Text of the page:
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Can we hold Forum on tax increase?

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Can we hold Forum on tax increase?

Can our 501(c)(3) parent group sponsor a Forum about a school tax increase election? Our school district is sending the superintendent and a Board Member to speak and, of course, they want the vote to pass. Do we have to have someone there to speak on the negative impact? Is this legal for our group to sponsor without putting our exempt status at risk?

This sounds like a good example of the difference between lobbying, i.e. taking a position on pending or identifiable legislation, which charities are permitted to do so long as it is not a substantial part of their activities, and electioneering, i.e. supporting or opposing a candidate for office, which charities may not do without jeopardizing their exempt status.  (See Ready Reference Pages:  “Lobbying Rules Create Opportunity for Charities.” and “IRS Issues New Guidance on Electioneering.”)
It sounds as though the Forum would deal with a public referendum on a school tax increase, which the IRS would consider legislation.  You are not required to be even handed and would not be required to have an opposition speaker unless you want to.  Even if you took a position on the proposal, it would be considered direct lobbying and generally within your rights as an organization.  It would not be endorsing or opposing a specific candidate for election.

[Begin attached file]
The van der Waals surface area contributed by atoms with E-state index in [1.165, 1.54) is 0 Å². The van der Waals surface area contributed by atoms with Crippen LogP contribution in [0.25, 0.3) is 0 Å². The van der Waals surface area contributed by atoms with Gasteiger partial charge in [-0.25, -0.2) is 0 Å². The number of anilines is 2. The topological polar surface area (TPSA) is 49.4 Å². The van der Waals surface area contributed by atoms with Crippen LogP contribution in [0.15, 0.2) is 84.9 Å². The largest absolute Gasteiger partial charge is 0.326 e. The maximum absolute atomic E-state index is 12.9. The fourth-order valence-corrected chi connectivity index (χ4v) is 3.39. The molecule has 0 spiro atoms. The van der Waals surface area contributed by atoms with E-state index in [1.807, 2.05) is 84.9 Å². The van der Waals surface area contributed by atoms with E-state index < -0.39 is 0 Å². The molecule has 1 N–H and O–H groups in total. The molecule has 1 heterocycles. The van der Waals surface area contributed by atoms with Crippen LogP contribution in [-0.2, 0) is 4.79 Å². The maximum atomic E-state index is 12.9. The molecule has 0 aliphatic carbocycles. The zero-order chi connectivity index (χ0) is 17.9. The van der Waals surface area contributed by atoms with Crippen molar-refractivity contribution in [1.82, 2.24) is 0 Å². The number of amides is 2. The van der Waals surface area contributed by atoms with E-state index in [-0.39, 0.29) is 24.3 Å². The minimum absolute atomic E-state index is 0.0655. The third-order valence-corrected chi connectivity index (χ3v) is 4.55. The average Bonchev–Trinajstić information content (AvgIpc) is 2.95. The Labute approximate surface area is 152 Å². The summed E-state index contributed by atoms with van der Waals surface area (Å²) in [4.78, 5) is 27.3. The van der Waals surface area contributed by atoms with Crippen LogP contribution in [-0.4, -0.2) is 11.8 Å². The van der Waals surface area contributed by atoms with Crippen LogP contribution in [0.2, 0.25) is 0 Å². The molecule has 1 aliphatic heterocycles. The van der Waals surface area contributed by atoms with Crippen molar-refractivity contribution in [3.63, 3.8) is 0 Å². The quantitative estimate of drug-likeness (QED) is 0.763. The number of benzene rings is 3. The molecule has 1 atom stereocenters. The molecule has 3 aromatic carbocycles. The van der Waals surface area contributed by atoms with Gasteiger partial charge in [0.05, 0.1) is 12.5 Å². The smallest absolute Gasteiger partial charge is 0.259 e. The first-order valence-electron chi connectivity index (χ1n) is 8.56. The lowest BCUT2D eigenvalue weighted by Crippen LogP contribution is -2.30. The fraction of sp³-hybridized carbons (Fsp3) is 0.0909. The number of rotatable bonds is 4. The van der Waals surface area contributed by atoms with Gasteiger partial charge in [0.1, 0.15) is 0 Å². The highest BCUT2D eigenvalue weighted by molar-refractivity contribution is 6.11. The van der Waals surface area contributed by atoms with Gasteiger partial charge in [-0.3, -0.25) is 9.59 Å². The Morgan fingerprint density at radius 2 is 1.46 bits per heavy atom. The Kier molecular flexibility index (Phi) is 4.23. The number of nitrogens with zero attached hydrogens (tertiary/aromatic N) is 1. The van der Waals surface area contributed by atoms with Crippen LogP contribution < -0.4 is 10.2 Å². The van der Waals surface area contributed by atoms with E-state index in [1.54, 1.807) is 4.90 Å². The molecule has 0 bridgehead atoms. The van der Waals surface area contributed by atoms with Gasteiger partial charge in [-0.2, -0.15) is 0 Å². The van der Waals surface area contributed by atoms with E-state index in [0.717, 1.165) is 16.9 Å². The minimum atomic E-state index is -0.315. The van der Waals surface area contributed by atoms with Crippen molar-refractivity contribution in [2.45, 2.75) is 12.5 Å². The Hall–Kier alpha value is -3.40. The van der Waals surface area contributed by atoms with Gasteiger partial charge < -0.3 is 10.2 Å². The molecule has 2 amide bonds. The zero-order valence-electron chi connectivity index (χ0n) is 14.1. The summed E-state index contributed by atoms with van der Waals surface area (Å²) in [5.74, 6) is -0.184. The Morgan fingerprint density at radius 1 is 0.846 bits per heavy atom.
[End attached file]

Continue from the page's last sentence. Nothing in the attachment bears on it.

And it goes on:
As we have said many times, if a charity is not lobbying on the issues that affect its constituents, it probably is not doing its job.

Thursday, October 27, 2011


I don't think the editor answered the actual question that was asked. The editor assumed that the proposed tax was pending legislation. However, the questioner used the word "election" which leads me to believe the question was about a public referendum. For example, the ballot voted on today in my jurisdiction included a referendum on increasing the local sales tax. Thus, support of passage of the referendum would be political activity and would be prohibited conduct by the 501(c)(3) organization. Even so, the organization can host a meeting to inform the public about the referendum and allow officials to provide information. It should refrain from urging people to vote in favor or against. 

I had also assumed that the pending tax was to be approved by public referendum. The Treasury Regulations provide that the term "legislation" for lobbying purposes "includes action by Congress, any state legislature, any local council, or similar legislative body, or by the public in a referendum, ballot initiative, constitutional amendment, or similar procedure."  Reg. Sec. 56.4911-2(d)(1).  Therefore, a charity may take a position on a referendum in the same way it can take a position on other pending legislation.  The referendum does not involve the election of a candidate for public office.

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